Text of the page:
The Report also shows owner-occupier borrowers expect to be worse off than investors, 53% vs 35% respectively, while households that expect to be better off include those that own their home outright (38%), earn over $100,000 (36%) and retirees (32%), reflecting a growing income, housing and financial comfort divide across Australian households.
3. Income woes and underemployment exacerbating the problem
While there have been some recent improvements in the labour market, weak household income and underemployment are hurting the financial comfort of most households, particularly those earning less than $100,000.
The proportion who felt they could ‘somewhat or very easily find a new job within two months if they became unemployed’ increased from 37% to 42% coupled with a 6 point increase to 69% of households feeling secure with their job, likely contributed to a 3% rise in comfort with income in the six months to June 2017.
Yet while households with annual incomes over $200,000 recorded a ‘double digit’ rise in financial comfort (up 10% to 7.85), those earning under $40,000 per annum saw no change (static at 4.43).
“Six months ago, we saw a clear income divide emerging between the rich and poor and in this Report, this gap is exacerbated further.
“The average Australian household (those earning $75,000 – $100,000) is showing signs of subdued income growth, with 44% seeing no change in their income during the past financial year.
“Over a quarter of all households (27%) reported income cuts in the past year, rising to almost half of households earning less than $40,000 (45%), while households earning more than $100,000 were least likely to report income cuts (17%), and the most likely to have seen an income rise (46%),” said Oughton.
“Underemployment is also feeding into household concerns and many employed persons are looking for more hours of work, with 27% of casual and part-time workers eager to increase the hours they work and one in five (20%) wanting to change their status to full-time.”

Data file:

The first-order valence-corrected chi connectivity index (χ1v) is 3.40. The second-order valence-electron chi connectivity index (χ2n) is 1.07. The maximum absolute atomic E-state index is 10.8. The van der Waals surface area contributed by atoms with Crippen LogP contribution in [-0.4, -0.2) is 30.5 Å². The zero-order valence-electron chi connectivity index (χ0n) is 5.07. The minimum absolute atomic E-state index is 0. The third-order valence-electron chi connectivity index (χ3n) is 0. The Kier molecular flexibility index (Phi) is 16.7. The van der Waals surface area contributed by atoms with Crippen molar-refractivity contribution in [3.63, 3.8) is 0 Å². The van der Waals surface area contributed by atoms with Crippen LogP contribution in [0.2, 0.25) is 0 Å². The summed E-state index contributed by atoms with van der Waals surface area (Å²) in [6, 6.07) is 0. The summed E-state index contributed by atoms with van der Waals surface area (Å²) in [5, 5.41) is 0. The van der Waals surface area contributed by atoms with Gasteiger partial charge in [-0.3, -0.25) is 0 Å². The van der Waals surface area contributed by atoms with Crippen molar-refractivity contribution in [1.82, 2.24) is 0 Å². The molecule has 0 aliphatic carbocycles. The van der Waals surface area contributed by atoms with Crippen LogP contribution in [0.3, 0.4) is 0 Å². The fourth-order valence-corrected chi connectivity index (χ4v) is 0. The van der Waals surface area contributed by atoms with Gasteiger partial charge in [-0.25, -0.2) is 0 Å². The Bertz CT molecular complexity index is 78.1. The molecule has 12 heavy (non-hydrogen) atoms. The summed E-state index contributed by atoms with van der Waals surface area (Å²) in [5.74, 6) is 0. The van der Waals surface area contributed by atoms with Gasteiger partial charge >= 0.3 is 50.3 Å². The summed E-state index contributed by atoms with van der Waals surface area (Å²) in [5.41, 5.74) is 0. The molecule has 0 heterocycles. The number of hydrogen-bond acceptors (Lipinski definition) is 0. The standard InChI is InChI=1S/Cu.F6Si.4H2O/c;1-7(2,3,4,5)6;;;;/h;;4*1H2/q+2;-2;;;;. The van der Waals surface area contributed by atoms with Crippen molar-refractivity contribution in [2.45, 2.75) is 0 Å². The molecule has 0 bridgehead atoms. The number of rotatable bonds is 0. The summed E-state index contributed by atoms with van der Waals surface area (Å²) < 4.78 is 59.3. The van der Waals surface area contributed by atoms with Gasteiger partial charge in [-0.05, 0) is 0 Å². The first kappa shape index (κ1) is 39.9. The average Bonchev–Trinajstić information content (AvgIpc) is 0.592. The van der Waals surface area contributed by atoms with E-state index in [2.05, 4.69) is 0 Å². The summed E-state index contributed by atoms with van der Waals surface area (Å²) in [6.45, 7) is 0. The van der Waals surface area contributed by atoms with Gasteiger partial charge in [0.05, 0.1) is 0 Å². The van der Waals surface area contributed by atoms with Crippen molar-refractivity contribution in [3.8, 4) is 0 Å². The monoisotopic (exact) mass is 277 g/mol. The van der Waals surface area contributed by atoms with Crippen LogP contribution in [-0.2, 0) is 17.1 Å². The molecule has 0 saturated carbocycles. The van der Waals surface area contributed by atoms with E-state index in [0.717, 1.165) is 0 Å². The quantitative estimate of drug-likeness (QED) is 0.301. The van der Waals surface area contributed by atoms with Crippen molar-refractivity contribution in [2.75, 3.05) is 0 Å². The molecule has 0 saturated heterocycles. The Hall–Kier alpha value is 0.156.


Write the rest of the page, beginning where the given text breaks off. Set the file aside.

Other findings – more data available on request
Mortgage and rental stress: Mortgage and rental repayments are causing a number of households financial distress. Almost 40% of households currently renting or paying off a mortgage are worried about their ability to meet mortgage repayments or rent. Indeed, currently 40% of these households are estimated to be paying over 30% of their pre-tax income to a mortgage or rent – a common point to indicate stress. In the past year, 5% of mortgage holders could not always pay their repayments, and 7% of renters could not pay their rent. Finally, there has been an increase in the number of households that do not expect to meet minimum debt repayments over the next 6-12 months, rising from 5% to 9%).
WA continues its recovery from lows of a year ago: Financial comfort in WA increased for the second consecutive Report, rising 8% to 5.43 out of 10 in the past 12 months, following the record low results seen in June 2016 (5.02 out of 10). Most key drivers of financial comfort rose in the past 6 months – in particular, comfort with net wealth (up 9%), and to a lesser extent, comfort with debt (up 5%).
South Australian comfort downturn: Consistent with a lack of economic activity, rising unemployment and power shortages, South Australian residents are feeling less comfortable than the majority of Australia. Financial comfort in South Australia fell to its lowest since June 2015, down 1% in the past 6 months to 5.20 – to be 6% lower than Australia as a whole. The key drivers for this decline were comfort with investments (down 13%), ability to maintain lifestyle for three months if their income was lost (down 4%) and a 9% decrease in comfort with their level of wealth. Furthermore, South Australia reported comparatively low expectations for their financial situation in the next 12 months (down 5%).
Editor notes: The Household Financial Comfort Report is based on a survey of 1,500 Australians conducted by DBM Consultants in June 2017. The Report is produced every six months, with the first survey conducted in October 2011.